It was January of 1973 and Monique Bégin had just been elected to the House of Commons as one of the first three female MPs from Quebec. The 36-year-old sociologist, accompanied by fellow Liberal MP Albanie Morin, bounded into the Centre Block of Parliament, anxious to take their seats in the House of Commons chamber.
A security guard spotted the two women and shouted, “Ladies, upstairs,” directing them to the visitors’ gallery. When they objected that they were elected officials, the guard responded, “Oh no, there are no women MPs here.”
For Ms. Bégin, it was an unforgettable anecdote that inspired the title of her 2019 memoirs, Ladies, Upstairs!, and an early indication of the battles she would face in her remarkable rise as a female politician in a Canada still dominated by men.
Ms. Bégin, who died in Ottawa on Friday at the age of 87, wasn’t deterred by those early insults, becoming a powerful minister of health in the Liberal government of Pierre Trudeau, pushing for creation of the Child Tax Benefit and the Canada Health Act, whose precepts still form the basis of Canada’s state-funded health care system.
“She was a consistently thoughtful, progressive voice on public policy in Canada,” said Bob Rae, the former Ontario premier who’s now Canada’s ambassador to the United Nations. Mr. Rae first met Ms. Bégin in the 1970s when they were on opposite sides of the aisle in the House of Commons. He was a young NDP MP who often challenged the Liberal government in which Ms. Bégin was a leading cabinet minister. Yet they respected each other and developed a friendship that lasted decades.
Mr. Rae called her “a wonderful person” with a great sense of humour who was interested in getting to know people personally rather than simply engaging in partisan politics. And when Mr. Rae became a Liberal himself and ran for the leadership in 2006, Ms. Bégin backed his candidacy.
“When I started off in politics, she was my inspiration,” said former Liberal cabinet minister Sheila Copps. “Monique’s body of work was always pushing the envelope” for women.
Ottawa writer and journalist Charlotte Gray, a friend for 40 years, said Ms. Bégin showed incredible bravery at a time when “women cabinet ministers were treated incredibly badly by the press and their own colleagues.” And she brought a unique approach to the almost seven years she served as federal health minister.
“She could talk health economics and systems but she could also talk about the real experiences of health care for most people,” Ms. Gray said.
Monique Bégin was born on March 1, 1936, in Rome, Italy, the eldest of seven children of Lucien Bégin, a sound engineer from Quebec, and his wife, Marie-Louise (née Vanhavre), an accountant from Brussels, Belgium. Her father was an adventurer and self-made man, who left his home in small-town Quebec and travelled to Europe in the 1920s, where he studied acoustical engineering and ended up working for a Paris-based firm.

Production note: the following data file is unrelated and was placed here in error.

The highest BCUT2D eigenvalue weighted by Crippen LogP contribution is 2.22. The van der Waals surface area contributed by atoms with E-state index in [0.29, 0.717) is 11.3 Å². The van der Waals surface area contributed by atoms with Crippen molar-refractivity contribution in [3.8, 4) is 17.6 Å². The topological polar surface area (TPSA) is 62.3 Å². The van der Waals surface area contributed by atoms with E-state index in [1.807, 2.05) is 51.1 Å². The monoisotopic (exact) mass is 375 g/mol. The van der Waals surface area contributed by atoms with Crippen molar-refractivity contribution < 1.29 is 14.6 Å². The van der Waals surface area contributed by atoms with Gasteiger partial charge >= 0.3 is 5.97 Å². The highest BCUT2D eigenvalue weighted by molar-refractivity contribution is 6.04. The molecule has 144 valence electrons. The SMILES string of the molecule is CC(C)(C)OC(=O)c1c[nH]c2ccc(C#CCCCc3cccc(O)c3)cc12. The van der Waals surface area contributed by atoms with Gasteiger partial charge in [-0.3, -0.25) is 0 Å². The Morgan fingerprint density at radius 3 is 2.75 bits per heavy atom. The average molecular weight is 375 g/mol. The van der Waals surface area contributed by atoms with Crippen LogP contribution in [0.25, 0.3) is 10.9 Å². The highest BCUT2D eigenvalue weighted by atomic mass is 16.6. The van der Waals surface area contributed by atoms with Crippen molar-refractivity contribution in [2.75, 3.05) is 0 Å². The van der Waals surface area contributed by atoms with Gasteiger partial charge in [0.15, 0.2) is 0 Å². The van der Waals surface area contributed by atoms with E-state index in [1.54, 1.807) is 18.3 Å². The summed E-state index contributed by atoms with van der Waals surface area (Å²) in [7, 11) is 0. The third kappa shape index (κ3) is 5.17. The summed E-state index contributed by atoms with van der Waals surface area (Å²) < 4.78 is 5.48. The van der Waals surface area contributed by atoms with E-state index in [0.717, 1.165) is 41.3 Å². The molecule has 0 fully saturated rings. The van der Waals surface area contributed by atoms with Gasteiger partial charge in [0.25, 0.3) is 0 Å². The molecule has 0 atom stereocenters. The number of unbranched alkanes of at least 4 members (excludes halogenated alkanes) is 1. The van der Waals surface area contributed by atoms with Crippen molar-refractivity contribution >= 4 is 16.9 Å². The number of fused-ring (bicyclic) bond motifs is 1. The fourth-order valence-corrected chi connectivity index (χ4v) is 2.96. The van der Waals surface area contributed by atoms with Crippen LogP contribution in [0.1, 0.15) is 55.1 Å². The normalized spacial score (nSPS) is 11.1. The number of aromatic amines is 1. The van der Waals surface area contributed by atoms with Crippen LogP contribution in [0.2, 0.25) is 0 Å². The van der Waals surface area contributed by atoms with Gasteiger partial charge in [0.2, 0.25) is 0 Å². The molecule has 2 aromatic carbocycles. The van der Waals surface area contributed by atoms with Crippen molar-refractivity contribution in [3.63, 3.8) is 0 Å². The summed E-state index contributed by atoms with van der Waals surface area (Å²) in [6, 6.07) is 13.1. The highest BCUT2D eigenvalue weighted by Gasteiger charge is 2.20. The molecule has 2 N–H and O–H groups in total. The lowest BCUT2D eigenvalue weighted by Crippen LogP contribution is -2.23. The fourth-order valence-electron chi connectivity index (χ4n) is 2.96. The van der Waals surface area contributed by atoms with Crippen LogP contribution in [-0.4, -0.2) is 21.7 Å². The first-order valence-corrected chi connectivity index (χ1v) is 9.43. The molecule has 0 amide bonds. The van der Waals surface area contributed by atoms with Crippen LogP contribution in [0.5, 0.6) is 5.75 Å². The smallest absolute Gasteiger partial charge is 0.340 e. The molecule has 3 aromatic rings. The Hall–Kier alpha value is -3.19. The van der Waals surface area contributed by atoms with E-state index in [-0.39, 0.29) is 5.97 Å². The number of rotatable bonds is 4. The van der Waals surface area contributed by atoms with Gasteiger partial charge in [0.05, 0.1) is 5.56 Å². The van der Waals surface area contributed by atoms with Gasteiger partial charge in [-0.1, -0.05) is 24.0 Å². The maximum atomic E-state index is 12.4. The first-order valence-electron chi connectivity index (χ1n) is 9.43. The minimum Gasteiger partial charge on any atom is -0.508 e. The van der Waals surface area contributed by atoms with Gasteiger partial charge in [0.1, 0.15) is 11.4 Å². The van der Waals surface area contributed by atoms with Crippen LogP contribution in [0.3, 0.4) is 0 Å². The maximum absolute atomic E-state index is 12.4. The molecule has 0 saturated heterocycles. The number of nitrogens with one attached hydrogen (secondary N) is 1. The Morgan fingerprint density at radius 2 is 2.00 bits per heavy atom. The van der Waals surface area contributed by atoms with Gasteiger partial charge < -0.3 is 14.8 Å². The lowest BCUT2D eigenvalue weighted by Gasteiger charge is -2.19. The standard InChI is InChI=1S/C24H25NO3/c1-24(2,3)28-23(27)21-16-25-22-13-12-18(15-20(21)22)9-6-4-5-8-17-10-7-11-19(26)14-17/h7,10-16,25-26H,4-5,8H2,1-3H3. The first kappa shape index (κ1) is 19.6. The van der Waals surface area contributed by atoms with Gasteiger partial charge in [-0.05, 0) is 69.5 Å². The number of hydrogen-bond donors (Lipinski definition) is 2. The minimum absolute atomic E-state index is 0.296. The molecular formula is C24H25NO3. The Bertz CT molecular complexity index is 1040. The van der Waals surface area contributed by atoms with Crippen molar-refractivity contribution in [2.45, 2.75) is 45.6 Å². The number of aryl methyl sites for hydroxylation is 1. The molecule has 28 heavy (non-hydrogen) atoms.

When war broke out in 1939, the family, now with three young children, fled first to the south of France, then returned briefly to Paris before fleeing south again. They crossed into Spain and then Portugal, where they finally were able to sail to New York in August of 1941.
Returning to Canada, the family settled in Montreal, where Monique lived the challenging life of a newcomer who stood out from her Quebec schoolmates with a different accent and unusual European clothes.
Monique excelled academically but the family was often short of cash. When she applied to a Catholic college, the nuns suggested that she work as a server in the dining hall in return for a fee exemption. Her proud mother refused. Instead, Monique attended teachers’ college on a scholarship and ended up in charge of a class of 52 girls. She was 19. The job proved overwhelming and she resigned.
Ms. Bégin began working as a secretary at the University of Montreal while trying to get accepted there as a student. But things weren’t going well at home. On her 21st birthday, her authoritarian father threw her out of the house for “undermining his paternal authority.”
Ms. Bégin enrolled at University of Montreal and earned an MA in sociology. She pursued PhD studies in Paris but didn’t complete her degree. Returning to Montreal, she began teaching sociology and helped found the Fédération des femmes du Québec (Federation of Quebec Women) in 1966. Her public profile began to grow.
In 1967, at age 31, she was hired as executive secretary of the Royal Commission on the Status of Women. The commission’s 1970 far-reaching report recommended the right to maternity leave, a daycare programme and rights to abortion and birth control.